Advanced Options for Faster Wi-Fi
Here are a few tips that’ll likely require you to do a bit of research online and in your owner’s manual to figure out how to make them work for your setup.
- Update Router Firmware: Router manufacturers regularly update their software to improve performance and speed. And update your firmware even if your Wi-Fi speed is fine, as you’ll get updated security and features.
- Update Computer Software: A computer has a Wi-Fi network adapter, which runs on driver software. Be sure your computer is up to date and has all the latest drivers from the manufacturer installed.
- Dual Frequency Routers: Some routers can operate in 2.4GHz and 5GHz at the same time. Some of these routers automatically choose which frequency is best for a given situation. For example, when you’re far away from your router, it’ll choose 2.4GHz, but when you’re closer, it’ll opt for the faster 5GHz.
- Find a Clear Channel: Most people use their router’s default channel, but if nearby wireless networks are on the same channel, you’ll get signal congestion. Go into your wireless settings and switch your router to broadcast on a less congested channel. Some routers do this automatically.
- Set Priorities: Most modern routers have Quality of Service (QoS) tools to limit the amount of bandwidth that apps use. Enter your router’s IP address into your browser address bar to access your wireless settings. You can prioritize which apps and devices get the highest speed.
- Use a VPV (Virtual Private Network): If some websites are faster than others, try a VPN. VPN is an online service offered by several providers for a small monthly fee, allowing you to create a secure connection to another network over the Internet. With a VPN, all your traffic is encrypted and appears as if it’s originating from another location.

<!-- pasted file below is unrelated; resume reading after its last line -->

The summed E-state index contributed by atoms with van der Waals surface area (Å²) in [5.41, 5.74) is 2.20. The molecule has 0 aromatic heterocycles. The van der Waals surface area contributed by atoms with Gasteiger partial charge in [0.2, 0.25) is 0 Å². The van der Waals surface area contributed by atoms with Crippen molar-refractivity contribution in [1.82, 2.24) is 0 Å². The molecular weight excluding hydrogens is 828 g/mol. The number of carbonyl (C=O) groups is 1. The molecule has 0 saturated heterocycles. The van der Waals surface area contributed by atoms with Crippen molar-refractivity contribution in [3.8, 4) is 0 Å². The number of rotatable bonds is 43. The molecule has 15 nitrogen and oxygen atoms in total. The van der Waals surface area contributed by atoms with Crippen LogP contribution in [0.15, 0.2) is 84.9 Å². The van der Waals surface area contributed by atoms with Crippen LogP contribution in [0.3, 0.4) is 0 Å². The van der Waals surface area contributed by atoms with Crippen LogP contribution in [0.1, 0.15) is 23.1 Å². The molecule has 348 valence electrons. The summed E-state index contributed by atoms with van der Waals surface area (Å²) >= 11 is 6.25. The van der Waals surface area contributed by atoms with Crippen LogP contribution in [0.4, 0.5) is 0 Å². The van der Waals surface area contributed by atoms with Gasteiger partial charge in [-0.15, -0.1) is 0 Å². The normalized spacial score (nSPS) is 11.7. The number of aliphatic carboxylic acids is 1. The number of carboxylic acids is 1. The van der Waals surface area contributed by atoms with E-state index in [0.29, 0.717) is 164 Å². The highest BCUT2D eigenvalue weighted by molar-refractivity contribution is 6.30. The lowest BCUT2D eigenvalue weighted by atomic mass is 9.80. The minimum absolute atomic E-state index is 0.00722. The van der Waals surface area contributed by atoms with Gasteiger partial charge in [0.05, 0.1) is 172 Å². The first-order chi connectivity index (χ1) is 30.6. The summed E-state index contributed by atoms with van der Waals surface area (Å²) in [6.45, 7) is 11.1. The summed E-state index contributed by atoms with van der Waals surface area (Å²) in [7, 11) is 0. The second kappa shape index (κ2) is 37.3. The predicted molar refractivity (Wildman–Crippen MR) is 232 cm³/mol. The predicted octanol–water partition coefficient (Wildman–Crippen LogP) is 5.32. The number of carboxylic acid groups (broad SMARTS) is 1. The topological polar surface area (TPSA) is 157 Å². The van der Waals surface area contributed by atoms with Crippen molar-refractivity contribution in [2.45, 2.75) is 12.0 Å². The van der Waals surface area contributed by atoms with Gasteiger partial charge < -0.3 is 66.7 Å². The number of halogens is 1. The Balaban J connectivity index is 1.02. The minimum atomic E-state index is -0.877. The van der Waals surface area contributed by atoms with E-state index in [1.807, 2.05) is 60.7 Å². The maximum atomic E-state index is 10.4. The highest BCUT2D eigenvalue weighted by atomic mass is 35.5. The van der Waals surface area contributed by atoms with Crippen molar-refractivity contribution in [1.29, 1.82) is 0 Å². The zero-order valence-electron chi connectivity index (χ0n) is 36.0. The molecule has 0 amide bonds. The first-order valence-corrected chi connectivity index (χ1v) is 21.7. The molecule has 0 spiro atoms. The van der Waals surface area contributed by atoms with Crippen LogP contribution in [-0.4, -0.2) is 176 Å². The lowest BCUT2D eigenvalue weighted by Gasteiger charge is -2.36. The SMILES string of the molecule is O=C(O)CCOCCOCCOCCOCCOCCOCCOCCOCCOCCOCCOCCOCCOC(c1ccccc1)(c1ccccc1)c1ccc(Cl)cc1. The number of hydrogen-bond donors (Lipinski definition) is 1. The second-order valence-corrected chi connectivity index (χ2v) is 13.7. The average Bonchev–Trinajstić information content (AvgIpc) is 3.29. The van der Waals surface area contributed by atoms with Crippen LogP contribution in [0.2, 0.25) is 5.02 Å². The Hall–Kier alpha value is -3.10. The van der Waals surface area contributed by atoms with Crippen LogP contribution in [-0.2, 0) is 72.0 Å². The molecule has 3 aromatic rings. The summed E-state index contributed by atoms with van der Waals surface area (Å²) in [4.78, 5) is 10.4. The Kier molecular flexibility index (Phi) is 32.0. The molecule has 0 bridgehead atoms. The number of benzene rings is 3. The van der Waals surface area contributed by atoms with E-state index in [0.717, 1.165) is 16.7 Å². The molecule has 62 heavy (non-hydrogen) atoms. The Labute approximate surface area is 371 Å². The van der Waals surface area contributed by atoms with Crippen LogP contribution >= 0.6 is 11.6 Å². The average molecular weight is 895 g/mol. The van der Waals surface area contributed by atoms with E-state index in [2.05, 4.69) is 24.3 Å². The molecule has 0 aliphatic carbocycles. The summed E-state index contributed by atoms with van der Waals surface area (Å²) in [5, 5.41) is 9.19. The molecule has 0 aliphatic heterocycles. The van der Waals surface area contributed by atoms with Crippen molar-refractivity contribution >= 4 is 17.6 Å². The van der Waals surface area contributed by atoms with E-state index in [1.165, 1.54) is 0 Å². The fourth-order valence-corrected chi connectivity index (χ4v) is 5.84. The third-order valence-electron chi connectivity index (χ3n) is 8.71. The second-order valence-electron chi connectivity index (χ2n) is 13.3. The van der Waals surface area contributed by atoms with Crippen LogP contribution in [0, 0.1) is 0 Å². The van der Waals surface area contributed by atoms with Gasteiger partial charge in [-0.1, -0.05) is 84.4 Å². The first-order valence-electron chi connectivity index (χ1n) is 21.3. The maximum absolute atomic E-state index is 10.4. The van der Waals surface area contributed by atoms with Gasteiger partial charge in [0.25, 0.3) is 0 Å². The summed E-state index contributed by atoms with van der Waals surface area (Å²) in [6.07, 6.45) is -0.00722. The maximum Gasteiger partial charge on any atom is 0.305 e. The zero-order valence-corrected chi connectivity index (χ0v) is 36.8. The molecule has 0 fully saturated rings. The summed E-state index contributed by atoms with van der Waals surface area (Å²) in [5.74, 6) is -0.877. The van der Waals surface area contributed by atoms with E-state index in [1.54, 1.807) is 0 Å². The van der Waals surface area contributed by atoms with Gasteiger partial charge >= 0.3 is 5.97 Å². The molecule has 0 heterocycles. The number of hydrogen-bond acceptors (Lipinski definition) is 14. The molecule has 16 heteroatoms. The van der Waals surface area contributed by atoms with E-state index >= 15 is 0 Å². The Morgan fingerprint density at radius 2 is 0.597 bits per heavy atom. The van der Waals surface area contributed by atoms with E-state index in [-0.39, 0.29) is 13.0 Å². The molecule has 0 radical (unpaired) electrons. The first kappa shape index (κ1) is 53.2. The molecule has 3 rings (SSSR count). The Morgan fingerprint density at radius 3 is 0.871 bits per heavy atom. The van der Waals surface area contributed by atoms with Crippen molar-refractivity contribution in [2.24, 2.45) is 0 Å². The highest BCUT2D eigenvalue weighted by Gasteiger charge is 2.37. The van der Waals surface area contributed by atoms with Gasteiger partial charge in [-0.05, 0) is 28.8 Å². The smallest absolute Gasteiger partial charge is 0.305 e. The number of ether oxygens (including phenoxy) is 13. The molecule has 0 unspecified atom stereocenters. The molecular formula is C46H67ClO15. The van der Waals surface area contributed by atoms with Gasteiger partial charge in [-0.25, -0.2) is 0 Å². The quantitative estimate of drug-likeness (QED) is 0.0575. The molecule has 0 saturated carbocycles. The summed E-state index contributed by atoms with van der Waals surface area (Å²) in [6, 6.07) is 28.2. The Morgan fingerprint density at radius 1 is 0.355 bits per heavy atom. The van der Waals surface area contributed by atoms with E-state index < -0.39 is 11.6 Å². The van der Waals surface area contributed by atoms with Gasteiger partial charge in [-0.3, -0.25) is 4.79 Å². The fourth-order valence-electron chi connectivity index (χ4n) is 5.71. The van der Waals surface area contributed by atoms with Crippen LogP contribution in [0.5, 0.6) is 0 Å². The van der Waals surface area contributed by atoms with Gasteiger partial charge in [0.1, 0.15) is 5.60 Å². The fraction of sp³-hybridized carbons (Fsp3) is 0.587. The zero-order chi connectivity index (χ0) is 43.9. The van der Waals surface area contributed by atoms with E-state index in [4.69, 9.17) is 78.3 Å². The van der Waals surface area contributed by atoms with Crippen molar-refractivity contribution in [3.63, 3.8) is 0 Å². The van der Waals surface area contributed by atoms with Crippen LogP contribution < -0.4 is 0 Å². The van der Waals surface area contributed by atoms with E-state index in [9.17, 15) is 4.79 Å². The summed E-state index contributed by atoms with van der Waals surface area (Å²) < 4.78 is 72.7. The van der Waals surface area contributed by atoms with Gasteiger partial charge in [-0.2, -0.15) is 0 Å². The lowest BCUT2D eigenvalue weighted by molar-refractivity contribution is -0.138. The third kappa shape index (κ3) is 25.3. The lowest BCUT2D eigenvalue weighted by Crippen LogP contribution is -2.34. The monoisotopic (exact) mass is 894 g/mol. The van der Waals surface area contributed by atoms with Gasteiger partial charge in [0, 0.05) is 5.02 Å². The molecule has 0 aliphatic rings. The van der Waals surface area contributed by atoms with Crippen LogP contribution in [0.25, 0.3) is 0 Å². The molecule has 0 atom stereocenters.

- Dual WAN (Wide Area Network): Many midrange to high-end routers offer a “Dual WAN” option, which allows you to connect multiple ISPs and configure them for use in different scenarios. You can set up your router to operate in one of two modes:
- Failover mode. Your router automatically switches to the second ISP only when the primary connection goes down. It’s typically used when the second connection charges for data usage (like cell adapters).
- Load Balance mode. This uses both ISPs at once, sharing the load. Single large-file downloads won’t be faster, but overall performance improves when many people are using the internet at once.
- Create Another Access Point: Run an ethernet wire to a different location in your house and set up another router with the same SSID and password. Devices will automatically connect to the stronger signal.
- Install DD-WRT DD-WRT: is an open-source custom wireless firmware, created and maintained by people other than the router manufacturer. Many manufacturers now offer routers with DD-WRT already installed, but you can download it and install it yourself on a wide variety of routers. DD-WRT can improve performance and provide access to more advanced networking features.